the presumption that physically attractive people possess other socially desirable traits as well: What is beautiful is good.


the popularly supposed tendency, in a relationship between two people, for each to complete what is missing in the other


the use of strategies, such as flattery, by which people seek to gain another's favor

reward theory of attraction

the theory that we like those whose behavior is rewarding to us or whom we associate with rewarding events

passionate love

a state of intense longing for union with another. Passionate lovers are absorbed in each other, feel ecstatic at attaining their partner's love, and are disconsolate on losing it

Two-factor theory of emotion

arousal x its label = emotion

secure attachment

attachments rooted in trust and marked by intimacy

avoidant attachment

attachments marked by discomfort over, or resistance to, being close to others

insecure attachment

attachments marked by anxiety or ambivalence


a condition in which the outcomes people receive from a relationship are proportional to wha they contribute to it
Note: equitable outcomes needn't always be equal outcomes


revealing intimate aspects of oneself to others

disclosure reciprocity

the tendency for one person's intimacy of self-disclosure to match that of a conversational partner


a motive to increase another's welfare without conscious regard for one's self-interests

social-exchange theory

the theory that human interactions are transactions that aim to maximize one's rewards and minimize one's costs


a motive (supposedly underlying all behavior) to increase one's own welfare. The opposite of altruism, which aims to increase another's welfare

reciprocity norm

an expectation that people will help, not hurt, those who have helped them

social capital

the mutual support and cooperation enabled by a social network

social responsibility

an expectation that people will help those needing help

kin selection

the idea that evolution has selected altruism toward one's close relatives to enhance the survival of mutually shared genes


the vicarious experience of another's feelings; putting oneself in another's shoes.

bystander effect

The finding that a person is less likely to provide help when there are other bystanders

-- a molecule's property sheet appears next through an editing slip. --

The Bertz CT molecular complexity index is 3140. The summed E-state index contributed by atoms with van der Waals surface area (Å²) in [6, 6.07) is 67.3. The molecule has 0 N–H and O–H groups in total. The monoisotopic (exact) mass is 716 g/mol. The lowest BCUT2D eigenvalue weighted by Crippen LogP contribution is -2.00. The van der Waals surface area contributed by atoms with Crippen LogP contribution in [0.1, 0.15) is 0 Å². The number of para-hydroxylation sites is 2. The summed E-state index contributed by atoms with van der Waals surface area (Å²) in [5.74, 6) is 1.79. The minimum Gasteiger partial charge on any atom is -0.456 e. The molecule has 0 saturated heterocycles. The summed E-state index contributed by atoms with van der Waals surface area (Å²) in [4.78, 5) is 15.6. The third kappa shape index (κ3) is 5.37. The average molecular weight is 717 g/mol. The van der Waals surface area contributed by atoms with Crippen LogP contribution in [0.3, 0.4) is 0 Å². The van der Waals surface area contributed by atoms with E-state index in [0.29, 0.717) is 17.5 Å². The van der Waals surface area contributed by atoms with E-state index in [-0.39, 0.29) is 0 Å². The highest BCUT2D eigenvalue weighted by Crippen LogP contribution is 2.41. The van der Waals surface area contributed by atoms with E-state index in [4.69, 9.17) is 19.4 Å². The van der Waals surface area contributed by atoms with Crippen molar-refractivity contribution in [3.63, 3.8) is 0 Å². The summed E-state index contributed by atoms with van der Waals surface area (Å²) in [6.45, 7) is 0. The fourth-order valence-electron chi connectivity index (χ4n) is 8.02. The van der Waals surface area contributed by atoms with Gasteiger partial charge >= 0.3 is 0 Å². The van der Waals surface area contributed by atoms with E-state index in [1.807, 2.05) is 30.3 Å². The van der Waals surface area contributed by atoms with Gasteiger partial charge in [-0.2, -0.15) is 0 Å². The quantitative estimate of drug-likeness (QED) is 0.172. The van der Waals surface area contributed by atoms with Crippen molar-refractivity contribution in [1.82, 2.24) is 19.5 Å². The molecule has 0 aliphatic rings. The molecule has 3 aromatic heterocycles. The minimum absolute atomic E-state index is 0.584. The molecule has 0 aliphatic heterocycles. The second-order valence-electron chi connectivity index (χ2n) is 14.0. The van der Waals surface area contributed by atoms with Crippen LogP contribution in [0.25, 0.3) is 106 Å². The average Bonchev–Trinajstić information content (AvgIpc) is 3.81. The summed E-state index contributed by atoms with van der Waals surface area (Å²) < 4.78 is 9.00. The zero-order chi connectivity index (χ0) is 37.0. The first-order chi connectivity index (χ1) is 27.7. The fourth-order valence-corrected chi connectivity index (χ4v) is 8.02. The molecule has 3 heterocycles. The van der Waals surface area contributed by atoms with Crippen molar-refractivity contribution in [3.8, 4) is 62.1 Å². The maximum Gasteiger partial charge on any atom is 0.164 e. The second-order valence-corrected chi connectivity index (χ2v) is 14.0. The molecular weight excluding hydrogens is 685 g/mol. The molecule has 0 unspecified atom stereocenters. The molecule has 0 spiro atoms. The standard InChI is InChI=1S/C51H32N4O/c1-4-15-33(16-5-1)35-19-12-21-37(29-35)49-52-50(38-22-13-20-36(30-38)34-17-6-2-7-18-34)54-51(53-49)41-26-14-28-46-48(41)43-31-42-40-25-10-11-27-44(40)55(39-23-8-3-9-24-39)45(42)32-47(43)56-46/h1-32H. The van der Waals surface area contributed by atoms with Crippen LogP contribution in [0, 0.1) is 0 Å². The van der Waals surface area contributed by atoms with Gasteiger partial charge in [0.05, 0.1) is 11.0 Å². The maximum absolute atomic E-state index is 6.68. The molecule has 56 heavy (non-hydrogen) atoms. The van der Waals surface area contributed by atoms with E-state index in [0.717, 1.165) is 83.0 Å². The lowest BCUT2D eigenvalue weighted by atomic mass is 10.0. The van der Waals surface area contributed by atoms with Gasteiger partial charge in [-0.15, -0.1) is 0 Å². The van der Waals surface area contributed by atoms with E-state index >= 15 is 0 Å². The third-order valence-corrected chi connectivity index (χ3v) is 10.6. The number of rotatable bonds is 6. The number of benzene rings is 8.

door-in-the-face technique

a strategy for gaining a concession. After someone first turns down a large request (the door-in-the-face), the same requester counteroffers with a more reasonable request

moral exclusion

the perception of certain individuals or groups as outside the boundary within which one applies moral values and rules of fairness. Moral inclusion is regarding others as within one's circle of moral concern

overjustification effect

the result of bribing people to do what they already like doing; they may then see their actions as externally controlled rather than intrinsically appealing.


a perceived incompatibility of actions or goals


a condition marked by low levels of hostility and aggression and by mutually beneficial relationships

social trap

a situation in which the conflicting parties, by each rationally pursuing its self-interest, become caught in mutually destructive behavior. Examples include the prisoner's dilemma and the tragedy of the commons

tragedy of the commons

The commons is any shared resource, including air, water, energy sources, and food supplies. The tragedy occurs when individuals consume more than their share, with the cost of their doing so dispersed among all, causing the ultimate collapse--the tragedy

non-zero-sum games

games in which outcomes need not sum to zero. With cooperation, both can win; with competition, both can lose (also called mixed-motive situations)

mirror-image perceptions

reciprocal views of each other often held by parties in conflict; for example, each may view itself as moral and peace-loving an the other as evil and aggressive

equal-status contact

contact on an equal basis. Just as a relationship between people of unequal status breeds attitudes consistent with their relationship, so do relationships between those of equal status. Thus, to reduce prejudice, interracial contact should ideally be bet

superordinate goal

a shared goal that necessitates cooperative effect; a goal that overrides people's differences from one another


seeking an agreement to a conflict through direct negotiation between parties


an attempt by a neutral third party to resolve a conflict by facilitating communication and offering suggestions


resolution of a conflict by a neutral third party who studies both sides and imposes a settlement

integrative agreements

win-win agreements that reconcile both parties' interests to their mutual benefit


Acronym for "graduated and reciprocated initiatives in tension reduction"--a strategy designed to de-escalate international tensions

dual attitude system

implicit and explicit